WATCHING her four-year-old son Benny lose his fight against a rare brain cancer in 2009 was “akin to torture” for mum Imogen Wills.
“It’s quite difficult to adequately explain what’s it’s like to watch your child die of brain cancer…just how hideous it really is,” says Imogen.
“You’re watching them lose their function bit by bit, day by day. But they’re still fine in their thinking capacity, so they’re 100 per cent aware of what’s going on. It’s horrifying.”
Almost four years after her son’s death, Imogen has never stopped trying to make sure no parent or child has to go through what she and her family did.
Since 2010 she and her husband David have run an annual gala dinner, held around the anniversary of Benny’s death on September 11, to raise money for research towards Diffuse Intrinsic Pontine Gliomas (DIPG), the aggressive brain tumour Benny was diagnosed with in 2008.
The couple, who live in Ngunnawal with their two sons Tommy, 5, and Sam, 1, were approached by Dr David Ziegler from the Sydney Children’s Hospital after their first fundraiser, which raised almost $40,000.
“He asked us how we would feel if we used the money we raised to start an Australian first research program, focusing on finding better treatments and a cure for DIPG,” says Imogen.
“Now every cent raised goes towards that, and they’ve kindly named it the Benny Wills Brain Tumour Research Program. We’ve raised about $200,000 so far.”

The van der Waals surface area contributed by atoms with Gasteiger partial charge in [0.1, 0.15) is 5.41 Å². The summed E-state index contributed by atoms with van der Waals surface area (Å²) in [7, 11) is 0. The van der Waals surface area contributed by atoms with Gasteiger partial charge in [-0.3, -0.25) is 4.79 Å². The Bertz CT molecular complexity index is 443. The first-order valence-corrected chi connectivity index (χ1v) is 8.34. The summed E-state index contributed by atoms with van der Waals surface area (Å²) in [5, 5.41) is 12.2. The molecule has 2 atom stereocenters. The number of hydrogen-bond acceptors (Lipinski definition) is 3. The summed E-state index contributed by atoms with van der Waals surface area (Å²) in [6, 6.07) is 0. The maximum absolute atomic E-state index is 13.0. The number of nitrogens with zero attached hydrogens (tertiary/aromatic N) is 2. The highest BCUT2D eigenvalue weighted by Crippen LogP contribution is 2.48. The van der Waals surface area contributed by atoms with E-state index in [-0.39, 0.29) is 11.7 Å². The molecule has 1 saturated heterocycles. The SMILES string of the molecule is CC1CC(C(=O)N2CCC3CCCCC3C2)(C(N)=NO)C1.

Over the past two years the research program, run through Sydney Children’s Hospital in Randwick, has made several exciting breakthroughs; screening more than 3500 drugs and identifying several compounds that appear to be extremely active against the tumour cells.
“It sounds quite morbid, but as there is such a low survival rate for brain cancer, in particular DIPG, people can tend to shy away from researching it,” says Imogen.
“We’re really pushing to change that with these breakthroughs…it’s now the number one cause of death in children and young people in Australia.”
Imogen says focusing on “the facts and figures” has been her way of dealing with the loss of her son.
“Grief is an interesting one… it can get harder as you go on,” she says.
“Sometimes, there are days where I crawl under the doona and cry. I realise that if he were alive, Benny would be almost nine now. I can’t even picture what he would look like in my head. I can’t remember what it felt like to hold him, to touch him. For a mother, that’s incredibly, incredibly difficult.
“We still have our traditions, we like to bake a cake for Benny’s birthday in January each year and we send balloons up to heaven.”
Imogen says the couple hope to continue fundraising until a cure is found.
“This is not just a way to raise money for an important cause, but it also keeps Benny very much a part of our lives,” she says.